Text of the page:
Vice to Vise: Musky Flies Saved His Life

How musky flies saved Brian Bergeson’s life I'm sitting in Bob Mitchell's Fly Shop in St. Paul, Minnesota, watching Brian Bergeson tie a fly. It started with his grandfather, who himself had once used flyfishing and tying to help him quit drinking. "I'm an addict," he says with a small shrug, sitting back down at his vise. It's the blank canvas, he says, that makes musky flies different from tradition-bound trout flies. Every hair," Bergeson says. In its mouth is a Double Demon. Musky fishing, musky tying." Hours of search-casting giant flies takes a physical toll even on healthy anglers, and for Brian, the transition from alcohol and narcotics to pure, grade A, 100-percent musky fishing and fly tying caused old injuries to flare up. It's all of these things together—the flies, the fish, the places, the people—that have saved Brian's life. "The Brule has saved my life a few times," he'll say.
An addict and his art.
An addict and his art.

How musky flies saved Brian Bergeson’s life

I’m sitting in Bob Mitchell’s Fly Shop in St. Paul, Minnesota, watching Brian Bergeson tie a fly. His thread wraps are quick and confident. He trims a tightly bound clump of bucktail and a plume of hair rises and settles to the table. His Red Bull sits safely outside the fallout radius. His fingers seem to operate on micro muscle-memory rather than direct control. Over the course of a half hour, as we talk about muskies and the flies he ties for them, a pair of bare hooks develops into a twelve-inch black-and-orange streamer.

We step outside for a break and Bergeson lights a cigarette: A simple act, slightly more difficult than it looks, unconsciously practiced until deeply and personally known. More ritual than habit. Reminds me of his tying style.

He smokes quietly. He’s tall and thin, almost gaunt, but his voice is deep and resonant.

“Fly tying saved my life,” he says, as he lights a second cigarette with the butt of the first. “No question in my mind.”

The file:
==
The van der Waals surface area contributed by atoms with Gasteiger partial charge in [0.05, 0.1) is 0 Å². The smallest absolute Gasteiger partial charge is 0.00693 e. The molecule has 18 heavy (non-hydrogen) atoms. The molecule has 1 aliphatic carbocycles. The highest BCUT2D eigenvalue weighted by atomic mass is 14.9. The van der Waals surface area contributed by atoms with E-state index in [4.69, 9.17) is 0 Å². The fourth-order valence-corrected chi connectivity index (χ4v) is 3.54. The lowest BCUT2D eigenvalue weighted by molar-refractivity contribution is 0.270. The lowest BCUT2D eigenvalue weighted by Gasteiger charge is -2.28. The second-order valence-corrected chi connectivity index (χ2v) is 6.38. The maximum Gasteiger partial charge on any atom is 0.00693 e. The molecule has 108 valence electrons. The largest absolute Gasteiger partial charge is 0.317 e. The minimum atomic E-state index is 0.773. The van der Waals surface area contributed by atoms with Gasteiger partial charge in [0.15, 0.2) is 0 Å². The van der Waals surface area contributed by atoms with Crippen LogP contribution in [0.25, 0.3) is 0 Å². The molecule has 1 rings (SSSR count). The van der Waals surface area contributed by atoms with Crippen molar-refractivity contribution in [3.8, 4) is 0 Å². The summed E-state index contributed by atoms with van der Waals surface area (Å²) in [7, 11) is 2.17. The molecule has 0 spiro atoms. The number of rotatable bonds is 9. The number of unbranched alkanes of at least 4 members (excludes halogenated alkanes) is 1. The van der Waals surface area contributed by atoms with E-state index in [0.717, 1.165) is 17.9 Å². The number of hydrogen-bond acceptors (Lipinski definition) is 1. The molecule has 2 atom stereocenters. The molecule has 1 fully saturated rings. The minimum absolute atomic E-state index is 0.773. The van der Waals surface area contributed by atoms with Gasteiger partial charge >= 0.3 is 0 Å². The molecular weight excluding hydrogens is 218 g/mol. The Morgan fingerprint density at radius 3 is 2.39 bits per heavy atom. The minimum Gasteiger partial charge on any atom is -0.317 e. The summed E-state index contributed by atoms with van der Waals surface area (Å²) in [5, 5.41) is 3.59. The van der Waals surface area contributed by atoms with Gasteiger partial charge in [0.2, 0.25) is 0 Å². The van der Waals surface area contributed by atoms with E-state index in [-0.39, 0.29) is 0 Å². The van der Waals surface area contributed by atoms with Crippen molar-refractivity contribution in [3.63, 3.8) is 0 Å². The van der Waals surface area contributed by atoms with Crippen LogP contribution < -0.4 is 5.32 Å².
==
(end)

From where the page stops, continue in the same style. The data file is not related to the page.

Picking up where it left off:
“The power of the vise,” he calls it, this realignment from chemical abuse to tying flies, trading a vice for a vise.

It started with his grandfather, who himself had once used flyfishing and tying to help him quit drinking. He’d been inspired by young Brian, who at seven was following him around the unforgiving steelhead rivers of western Lake Superior: the Knife and the Devil’s Track and Wisconsin’s Bois Brule. Twenty years later, when Bergeson needed to get sober, his grandfather was there with the vise and boxes of old Herter’s materials in wax paper. Brian sat down and tied thirty dozen woolly worms. It worked for a while.

“I’m an addict,” he says with a small shrug, sitting back down at his vise. “Legal, illegal, what have you. It’s in my genes.” He tells me that he continued to tie and fish and get clean, and then relapse. “By the end I was drinking whiskey like water. My life was falling apart.”

It wasn’t until 2013 that things changed.

“The day I got sober was the day I started tying musky flies,” he says. “I would tie every minute I was awake so I wouldn’t drink.” He found himself on the ground floor of the exploding musky flyfishing phenomenon. Soon he was partnering with guides and companies in the industry and selling flies. “That’s when it all clicked: This is a thing I can do.”

It’s the blank canvas, he says, that makes musky flies different from tradition-bound trout flies. Within the “hair, feather, flash” streamer playbook there’s a lot of room for creativity, detail, and innovation, and while it’s easy to tie a big, flashy streamer, it’s not easy to tie a really good one.

“Every thread wrap matters. Every hair,” Bergeson says. “I could spend an hour picking out…

Tags from the story
, ,
Written By
More from Staff Writer
Cobia Bowl Supports Cobia Research
Cobia Bowl Aides in Virginia Cobia Fishery Research. Dr. Ken Neill, III...
Read More
Leave a comment

Your email address will not be published. Required fields are marked *